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Pandora Is Focused on Paid Subscribers

Westergren thinks it may turn a profit this year

Pandora last week published 2016 performance numbers that indicate growing advertiser revenue. But it also talked about why its long-term strategy is focused on launching on-demand subscription music services to compete with Spotify, Apple Music, Tidal and others.

Total listener hours grew 4 percent in 2016 but total active listeners dipped to 81 million from 81.1 million the year before, according to the company’s earnings call. However, paying subscribers grew over the year by 12% to 4.39 million following introduction of two on-demand subscription services.

Maybe most important was that nearly 70 percent of new Pandora Plus subscribers have been acquired “on platform, virtually free of acquisition costs.” CEO Tim Westergren, Pandora’s co-founder, said, “This up-sell path will continue to be the centerpiece of our go-to market for the new Pandora Premium service.”

The company launched Pandora Plus in 2016. It’s priced at just under $5 a month. Westergren said the phased rollout of the ad-free service Pandora Premium — $10 per month and allowing listeners to skip songs plus enjoy other enhanced services — is underway, with a broader launch coming in March.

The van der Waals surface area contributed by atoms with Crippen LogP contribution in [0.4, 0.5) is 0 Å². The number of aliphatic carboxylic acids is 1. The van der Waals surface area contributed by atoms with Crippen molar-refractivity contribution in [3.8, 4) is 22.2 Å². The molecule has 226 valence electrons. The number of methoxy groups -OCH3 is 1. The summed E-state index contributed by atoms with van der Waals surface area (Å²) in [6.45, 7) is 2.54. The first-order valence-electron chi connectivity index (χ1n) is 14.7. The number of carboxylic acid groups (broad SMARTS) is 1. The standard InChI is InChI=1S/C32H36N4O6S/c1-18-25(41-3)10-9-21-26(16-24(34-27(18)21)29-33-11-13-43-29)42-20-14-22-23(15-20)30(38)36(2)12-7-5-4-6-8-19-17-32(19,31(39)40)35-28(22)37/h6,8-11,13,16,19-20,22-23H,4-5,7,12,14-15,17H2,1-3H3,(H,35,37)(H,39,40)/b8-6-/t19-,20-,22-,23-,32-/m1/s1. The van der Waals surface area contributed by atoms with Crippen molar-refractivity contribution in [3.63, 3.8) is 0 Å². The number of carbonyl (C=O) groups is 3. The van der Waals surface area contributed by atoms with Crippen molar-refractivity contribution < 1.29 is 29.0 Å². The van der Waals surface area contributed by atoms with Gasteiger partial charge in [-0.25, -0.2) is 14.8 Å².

Pandora announced late last year it would trim about 7 percent of its 2,200 employee workforce. It reported yearly revenue of $1.385 billion, a significant 19 percent increase from the previous 2015. But its GAAP net loss for the year ending Dec. 31, 2016, was $343 million with adjusted EBITDA showing a $119.5 million loss.

The streamer’s fourth quarter jump in advertiser revenue was 16 percent compared to the previous year. In fact, Pandora said it had its highest revenue ever for a quarter with $392 million in Q4 2016.

Westergren said on the conference call Thursday that his company “demonstrated the ability to drive leverage in the ad-supported business while effectively accelerating subscriptions for its pay product.”

Pandora has yet to turn a profit but Westergren said the company is moving towards full-year 2017 profitability.

“We are laser-focused on profitable growth of our ad-supported business, the launch and growth of our subscription products and a robust artist-to-fan platform to drive ticket sales and engagement across the service,” Westergren said.

Pandora’s Ticketfly ticketing service business Q4 revenue was $19.4 million, growing approximately 25 percent year over year.